Sweet potatoes: Grill large, whole sweet potatoes directly on ash-covered coals (not on the grate). Mound some of the coals around the sweet potatoes. Give them a quarter-turn about every 15 minutes so the skin chars evenly. Keep vents partially closed and grill covered so fire does not get too hot. Sweet potatoes weighing about a pound will take 45 to 50 minutes. Split in half and serve with butter.

Grilling Fruits
Cut 2 large apples into quarters, then core and peel. Brush with melted butter. Grill over indirect heat (not directly over the coals) until softened, about 45 to 55 minutes, moving them progressively closer to the coals. Remove from grill, sprinkle with brandy or rum and top with vanilla ice cream.

Bananas: Put whole ripe bananas, unpeeled, directly over ash-covered coals and cook, turning occasionally, until they are soft, about 15 minutes. Peel carefully, slice and serve over vanilla ice cream or frozen yogurt.

Melon: Halve a medium cantaloupe lengthwise and remove the seeds. Cut each half into six wedges. Peel the wedges. Brush the melon with melted butter. Grill directly over coals until hot throughout and lightly marked, 3 to 5 minutes. Serve with grilled pork or ham steaks.

June 9, 2006

Get ready, get set...GRILL "EM UP

Yummy Pie

Grilled Lime and Chipotle Pork Chops
by Lane (thanks Laura)

6-8 pork chops, 1/2 inch thick

1/2 cup mayo
3 T lime juice
2 T dried cilantro or 2 T finely minced fresh cilantro, if I don't have it I use parsley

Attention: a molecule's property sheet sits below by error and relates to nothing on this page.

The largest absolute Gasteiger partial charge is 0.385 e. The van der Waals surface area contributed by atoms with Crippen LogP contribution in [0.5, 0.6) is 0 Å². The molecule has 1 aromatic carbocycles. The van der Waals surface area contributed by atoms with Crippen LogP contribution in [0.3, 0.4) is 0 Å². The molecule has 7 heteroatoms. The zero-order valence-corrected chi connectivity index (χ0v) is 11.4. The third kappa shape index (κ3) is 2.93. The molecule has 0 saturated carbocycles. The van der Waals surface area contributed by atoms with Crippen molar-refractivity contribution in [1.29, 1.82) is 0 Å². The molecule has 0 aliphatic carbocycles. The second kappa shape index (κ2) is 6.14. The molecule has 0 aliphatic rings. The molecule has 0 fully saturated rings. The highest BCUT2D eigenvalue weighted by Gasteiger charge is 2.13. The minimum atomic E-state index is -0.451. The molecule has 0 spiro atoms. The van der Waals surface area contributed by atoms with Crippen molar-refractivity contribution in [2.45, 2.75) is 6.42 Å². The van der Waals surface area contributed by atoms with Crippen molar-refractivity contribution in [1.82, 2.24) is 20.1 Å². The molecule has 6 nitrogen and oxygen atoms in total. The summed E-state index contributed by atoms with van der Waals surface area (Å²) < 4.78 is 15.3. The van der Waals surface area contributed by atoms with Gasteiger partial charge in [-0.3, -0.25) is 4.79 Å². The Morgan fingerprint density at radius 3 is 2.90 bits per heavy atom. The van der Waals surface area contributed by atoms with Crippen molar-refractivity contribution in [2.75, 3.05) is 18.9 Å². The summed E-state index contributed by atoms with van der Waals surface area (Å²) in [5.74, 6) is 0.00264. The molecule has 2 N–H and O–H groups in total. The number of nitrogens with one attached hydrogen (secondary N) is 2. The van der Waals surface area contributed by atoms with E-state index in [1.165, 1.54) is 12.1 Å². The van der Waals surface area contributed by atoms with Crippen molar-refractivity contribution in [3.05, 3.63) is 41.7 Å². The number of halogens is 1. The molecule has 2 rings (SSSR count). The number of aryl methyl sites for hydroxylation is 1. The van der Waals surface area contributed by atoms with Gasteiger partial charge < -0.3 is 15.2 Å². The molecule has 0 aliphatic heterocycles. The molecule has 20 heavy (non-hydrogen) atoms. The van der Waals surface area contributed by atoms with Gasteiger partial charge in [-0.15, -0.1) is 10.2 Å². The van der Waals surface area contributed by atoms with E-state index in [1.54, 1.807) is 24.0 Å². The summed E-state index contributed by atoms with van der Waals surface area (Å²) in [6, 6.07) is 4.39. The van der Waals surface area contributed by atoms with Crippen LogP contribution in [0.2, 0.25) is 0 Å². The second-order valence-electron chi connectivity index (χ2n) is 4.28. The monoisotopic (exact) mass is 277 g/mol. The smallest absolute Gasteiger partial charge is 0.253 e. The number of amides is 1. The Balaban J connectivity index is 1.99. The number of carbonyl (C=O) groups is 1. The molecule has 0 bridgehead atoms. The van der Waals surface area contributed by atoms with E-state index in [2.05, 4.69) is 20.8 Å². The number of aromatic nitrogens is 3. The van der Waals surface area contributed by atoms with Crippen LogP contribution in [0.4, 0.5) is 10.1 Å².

3 T garlic puree ( about 5 garlic cloves pureed)
1/2 tsp. onion powder
1/2 tsp. kosher salt
1 tsp. ground Chipotle pepper
2 tsp. ground cumin

If pork chops are not uniform thickness, pound to 1/2 inch thick. Put chops in single layer in zip loc bag. Mix marinade ingredients and pour over pork chops. Marinate 6 hours or longer in refrigerator. I like to do overnight to really let the spices set in. Make sure you turn the chops in the marinade.

This is my husbands favorite part: Grill chops 8-9 minutes on each side, or until well browned and firm but not hard to the touch.

Quit wining around

Yummy Pie

Wine Tips
Wine is one part of each meal that I truly enjoy. Great home cooked food matched alongside te perfect glass of Merlot makes a meal even more enjoyable. I came across some wine tips that I wanted to share and pass along.

These tips came from: Simply Recipes .

Tip #1: The Microwave Red wine should not be consumed chilled, but closer to room temperature. It just tastes better that way. But if you open a bottle of red wine and don't finish it, the best thing to do is to pop the cork back on and put it in the refrigerator, where it can keep for a couple of weeks. When you pull the wine out to drink it later, you can leave it on the counter to slowly come to room temperature. Alternatively, you can pour a glass, put it in the microwave, and zap it a few seconds until it warms up to room temp. Every microwave is different, and depending on how much wine is in the glass, the number of seconds will vary. I suggest starting with 5 seconds and adding 3 second increments until you get there.